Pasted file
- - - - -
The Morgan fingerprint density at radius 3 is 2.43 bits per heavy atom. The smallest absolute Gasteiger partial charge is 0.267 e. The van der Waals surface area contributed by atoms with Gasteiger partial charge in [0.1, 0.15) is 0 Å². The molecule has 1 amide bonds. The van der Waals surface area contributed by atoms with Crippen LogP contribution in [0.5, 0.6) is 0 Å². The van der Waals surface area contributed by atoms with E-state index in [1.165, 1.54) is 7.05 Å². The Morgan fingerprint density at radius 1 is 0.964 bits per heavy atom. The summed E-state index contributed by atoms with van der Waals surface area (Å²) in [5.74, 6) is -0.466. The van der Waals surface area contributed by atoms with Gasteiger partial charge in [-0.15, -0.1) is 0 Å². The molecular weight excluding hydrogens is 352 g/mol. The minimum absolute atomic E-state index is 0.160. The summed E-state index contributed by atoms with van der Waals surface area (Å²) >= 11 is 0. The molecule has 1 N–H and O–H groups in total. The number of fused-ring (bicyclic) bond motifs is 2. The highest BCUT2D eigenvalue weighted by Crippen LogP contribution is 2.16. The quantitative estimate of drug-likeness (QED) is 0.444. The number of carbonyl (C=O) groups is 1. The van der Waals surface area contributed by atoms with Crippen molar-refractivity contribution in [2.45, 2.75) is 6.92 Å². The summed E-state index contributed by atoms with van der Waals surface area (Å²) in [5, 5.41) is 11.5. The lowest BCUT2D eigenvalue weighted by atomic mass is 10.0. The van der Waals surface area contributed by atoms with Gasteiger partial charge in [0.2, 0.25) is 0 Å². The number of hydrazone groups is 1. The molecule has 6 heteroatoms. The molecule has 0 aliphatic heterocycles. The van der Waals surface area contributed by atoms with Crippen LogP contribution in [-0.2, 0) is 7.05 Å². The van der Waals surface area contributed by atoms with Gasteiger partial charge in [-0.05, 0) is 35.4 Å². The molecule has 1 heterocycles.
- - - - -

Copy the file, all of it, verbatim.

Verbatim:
The Morgan fingerprint density at radius 3 is 2.43 bits per heavy atom. The smallest absolute Gasteiger partial charge is 0.267 e. The van der Waals surface area contributed by atoms with Gasteiger partial charge in [0.1, 0.15) is 0 Å². The molecule has 1 amide bonds. The van der Waals surface area contributed by atoms with Crippen LogP contribution in [0.5, 0.6) is 0 Å². The van der Waals surface area contributed by atoms with E-state index in [1.165, 1.54) is 7.05 Å². The Morgan fingerprint density at radius 1 is 0.964 bits per heavy atom. The summed E-state index contributed by atoms with van der Waals surface area (Å²) in [5.74, 6) is -0.466. The van der Waals surface area contributed by atoms with Gasteiger partial charge in [-0.15, -0.1) is 0 Å². The molecular weight excluding hydrogens is 352 g/mol. The minimum absolute atomic E-state index is 0.160. The summed E-state index contributed by atoms with van der Waals surface area (Å²) >= 11 is 0. The molecule has 1 N–H and O–H groups in total. The number of fused-ring (bicyclic) bond motifs is 2. The highest BCUT2D eigenvalue weighted by Crippen LogP contribution is 2.16. The quantitative estimate of drug-likeness (QED) is 0.444. The number of carbonyl (C=O) groups is 1. The van der Waals surface area contributed by atoms with Crippen molar-refractivity contribution in [2.45, 2.75) is 6.92 Å². The summed E-state index contributed by atoms with van der Waals surface area (Å²) in [5, 5.41) is 11.5. The lowest BCUT2D eigenvalue weighted by atomic mass is 10.0. The van der Waals surface area contributed by atoms with Gasteiger partial charge in [0.2, 0.25) is 0 Å². The number of hydrazone groups is 1. The molecule has 6 heteroatoms. The molecule has 0 aliphatic heterocycles. The van der Waals surface area contributed by atoms with Crippen LogP contribution in [-0.2, 0) is 7.05 Å². The van der Waals surface area contributed by atoms with Gasteiger partial charge in [-0.05, 0) is 35.4 Å². The molecule has 1 heterocycles.